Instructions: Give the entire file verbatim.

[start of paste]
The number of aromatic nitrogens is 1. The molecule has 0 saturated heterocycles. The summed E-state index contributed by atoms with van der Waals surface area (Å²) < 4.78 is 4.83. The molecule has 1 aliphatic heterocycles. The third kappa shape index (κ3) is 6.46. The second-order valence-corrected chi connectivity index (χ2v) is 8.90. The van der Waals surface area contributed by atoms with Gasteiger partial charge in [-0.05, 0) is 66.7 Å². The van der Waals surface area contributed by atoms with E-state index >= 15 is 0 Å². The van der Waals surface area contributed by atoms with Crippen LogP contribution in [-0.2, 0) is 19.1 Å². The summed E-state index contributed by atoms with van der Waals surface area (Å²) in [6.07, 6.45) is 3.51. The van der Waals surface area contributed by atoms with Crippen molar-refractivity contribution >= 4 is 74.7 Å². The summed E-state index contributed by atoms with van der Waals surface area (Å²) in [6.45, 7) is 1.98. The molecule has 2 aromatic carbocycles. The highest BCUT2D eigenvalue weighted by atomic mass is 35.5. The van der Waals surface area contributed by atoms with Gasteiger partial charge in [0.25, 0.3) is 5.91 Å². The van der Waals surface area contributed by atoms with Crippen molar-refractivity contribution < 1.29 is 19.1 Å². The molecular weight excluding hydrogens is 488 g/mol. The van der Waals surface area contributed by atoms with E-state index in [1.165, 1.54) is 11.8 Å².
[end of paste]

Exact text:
The number of aromatic nitrogens is 1. The molecule has 0 saturated heterocycles. The summed E-state index contributed by atoms with van der Waals surface area (Å²) < 4.78 is 4.83. The molecule has 1 aliphatic heterocycles. The third kappa shape index (κ3) is 6.46. The second-order valence-corrected chi connectivity index (χ2v) is 8.90. The van der Waals surface area contributed by atoms with Gasteiger partial charge in [-0.05, 0) is 66.7 Å². The van der Waals surface area contributed by atoms with E-state index >= 15 is 0 Å². The van der Waals surface area contributed by atoms with Crippen LogP contribution in [-0.2, 0) is 19.1 Å². The summed E-state index contributed by atoms with van der Waals surface area (Å²) in [6.07, 6.45) is 3.51. The van der Waals surface area contributed by atoms with Crippen molar-refractivity contribution >= 4 is 74.7 Å². The summed E-state index contributed by atoms with van der Waals surface area (Å²) in [6.45, 7) is 1.98. The molecule has 2 aromatic carbocycles. The highest BCUT2D eigenvalue weighted by atomic mass is 35.5. The van der Waals surface area contributed by atoms with Gasteiger partial charge in [0.25, 0.3) is 5.91 Å². The van der Waals surface area contributed by atoms with Crippen molar-refractivity contribution < 1.29 is 19.1 Å². The molecular weight excluding hydrogens is 488 g/mol. The van der Waals surface area contributed by atoms with E-state index in [1.165, 1.54) is 11.8 Å².